A University of Minnesota study has confirmed the pivotal role of an enzyme known as JNK2 in the development of nonmelanoma skin cancers. The findings suggest that JNK2 should be evaluated as a target for the prevention and treatment of such cancers. Lead author Zigang Dong, director of the university’s Hormel Institute in Austin, Minn., will present the work at 8:30 a.m. Sunday, July 13, at the American Association for Cancer Research meeting in the Washington Convention Center, 801 Mount Vernon Place NW, Washington, D.C.
Ultraviolet rays from the sun are the major culprit in skin cancer, which accounts for more than half the cancers in the United States. The process of cancer development involves a chain of interactions among biochemicals in the skin, and biochemicals that play key roles in carcinogenesis make potential therapeutic targets. Many human cancers show elevated activity in some form of JNK enzyme, and the enzyme is also activated by sunlight, Dong said.
"Even if one goes into the sun for a few minutes, the activity of JNK in the epidermis rises," said Dong. "If you go out for a few minutes, JNK activity doesn’t stay elevated. But it looks as though if a person gets too much sun exposure, JNK activity becomes permanently elevated and cancers develop. This study indicates that some form of JNK activity is a key step in the process by which nonmelanoma cancers grow."
Deane Morrison | EurekAlert!
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Astronomers from Bonn and Tautenburg in Thuringia (Germany) used the 100-m radio telescope at Effelsberg to observe several galaxy clusters. At the edges of these large accumulations of dark matter, stellar systems (galaxies), hot gas, and charged particles, they found magnetic fields that are exceptionally ordered over distances of many million light years. This makes them the most extended magnetic fields in the universe known so far.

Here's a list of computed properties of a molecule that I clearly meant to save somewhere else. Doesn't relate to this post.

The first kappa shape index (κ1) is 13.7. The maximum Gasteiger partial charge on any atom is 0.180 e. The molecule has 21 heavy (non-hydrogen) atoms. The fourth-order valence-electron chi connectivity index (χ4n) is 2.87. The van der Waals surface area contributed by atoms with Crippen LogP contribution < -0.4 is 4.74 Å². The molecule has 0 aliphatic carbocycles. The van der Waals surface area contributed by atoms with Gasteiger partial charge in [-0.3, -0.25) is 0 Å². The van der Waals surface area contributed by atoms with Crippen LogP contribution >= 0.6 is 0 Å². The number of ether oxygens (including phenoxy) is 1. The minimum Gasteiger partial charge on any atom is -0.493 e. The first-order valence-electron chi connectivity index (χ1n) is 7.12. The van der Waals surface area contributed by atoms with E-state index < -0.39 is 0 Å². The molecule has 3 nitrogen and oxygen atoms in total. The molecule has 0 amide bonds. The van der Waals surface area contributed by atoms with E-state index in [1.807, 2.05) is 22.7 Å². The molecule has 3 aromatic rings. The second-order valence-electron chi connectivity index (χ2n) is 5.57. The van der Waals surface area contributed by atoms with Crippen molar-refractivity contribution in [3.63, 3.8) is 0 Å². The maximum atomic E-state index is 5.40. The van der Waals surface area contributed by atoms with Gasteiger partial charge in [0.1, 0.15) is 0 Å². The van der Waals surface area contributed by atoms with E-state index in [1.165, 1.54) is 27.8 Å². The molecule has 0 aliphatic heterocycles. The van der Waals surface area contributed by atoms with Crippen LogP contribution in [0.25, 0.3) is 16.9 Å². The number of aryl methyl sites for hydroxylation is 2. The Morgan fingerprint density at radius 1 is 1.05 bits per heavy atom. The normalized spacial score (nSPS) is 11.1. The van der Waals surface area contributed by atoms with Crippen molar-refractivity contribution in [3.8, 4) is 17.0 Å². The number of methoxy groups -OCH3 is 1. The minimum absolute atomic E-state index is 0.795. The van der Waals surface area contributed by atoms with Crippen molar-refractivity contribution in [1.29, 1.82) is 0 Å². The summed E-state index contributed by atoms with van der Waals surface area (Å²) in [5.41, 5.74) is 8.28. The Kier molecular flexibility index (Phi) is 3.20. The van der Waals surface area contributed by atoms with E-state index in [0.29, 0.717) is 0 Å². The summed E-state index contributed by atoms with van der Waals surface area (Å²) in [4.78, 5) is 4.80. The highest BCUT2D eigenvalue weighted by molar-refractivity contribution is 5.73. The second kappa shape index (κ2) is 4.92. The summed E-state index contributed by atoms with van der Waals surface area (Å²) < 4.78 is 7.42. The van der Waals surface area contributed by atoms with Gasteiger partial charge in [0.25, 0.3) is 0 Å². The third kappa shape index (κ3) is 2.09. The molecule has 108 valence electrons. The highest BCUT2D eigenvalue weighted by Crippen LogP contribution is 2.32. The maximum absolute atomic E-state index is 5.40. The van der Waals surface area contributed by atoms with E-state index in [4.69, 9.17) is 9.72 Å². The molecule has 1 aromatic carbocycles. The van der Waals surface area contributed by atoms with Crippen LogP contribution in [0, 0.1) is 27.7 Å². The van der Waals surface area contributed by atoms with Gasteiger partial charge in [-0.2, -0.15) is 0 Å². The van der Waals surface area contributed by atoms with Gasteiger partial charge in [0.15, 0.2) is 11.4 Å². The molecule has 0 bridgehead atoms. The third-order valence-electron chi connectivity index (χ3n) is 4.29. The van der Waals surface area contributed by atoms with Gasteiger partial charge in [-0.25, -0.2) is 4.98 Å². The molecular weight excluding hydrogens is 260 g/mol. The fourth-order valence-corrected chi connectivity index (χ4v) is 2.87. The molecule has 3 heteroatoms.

The results will be published on March 22 in the journal „Astronomy & Astrophysics“.
Galaxy clusters are the largest gravitationally bound structures in the universe. With a typical extent of about 10 million light years, i.e. 100 times the...
Researchers at the Goethe University Frankfurt, together with partners from the University of Tübingen in Germany and Queen Mary University as well as Francis Crick Institute from London (UK) have developed a novel technology to decipher the secret ubiquitin code.
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In the eternal search for next generation high-efficiency solar cells and LEDs, scientists at Los Alamos National Laboratory and their partners are creating...
Silicon nanosheets are thin, two-dimensional layers with exceptional optoelectronic properties very similar to those of graphene. Albeit, the nanosheets are less stable. Now researchers at the Technical University of Munich (TUM) have, for the first time ever, produced a composite material combining silicon nanosheets and a polymer that is both UV-resistant and easy to process. This brings the scientists a significant step closer to industrial applications like flexible displays and photosensors.
Silicon nanosheets are thin, two-dimensional layers with exceptional optoelectronic properties very similar to those of graphene. Albeit, the nanosheets are...
Enzymes behave differently in a test tube compared with the molecular scrum of a living cell. Chemists from the University of Basel have now been able to simulate these confined natural conditions in artificial vesicles for the first time. As reported in the academic journal Small, the results are offering better insight into the development of nanoreactors and artificial organelles.
Enzymes behave differently in a test tube compared with the molecular scrum of a living cell. Chemists from the University of Basel have now been able to...
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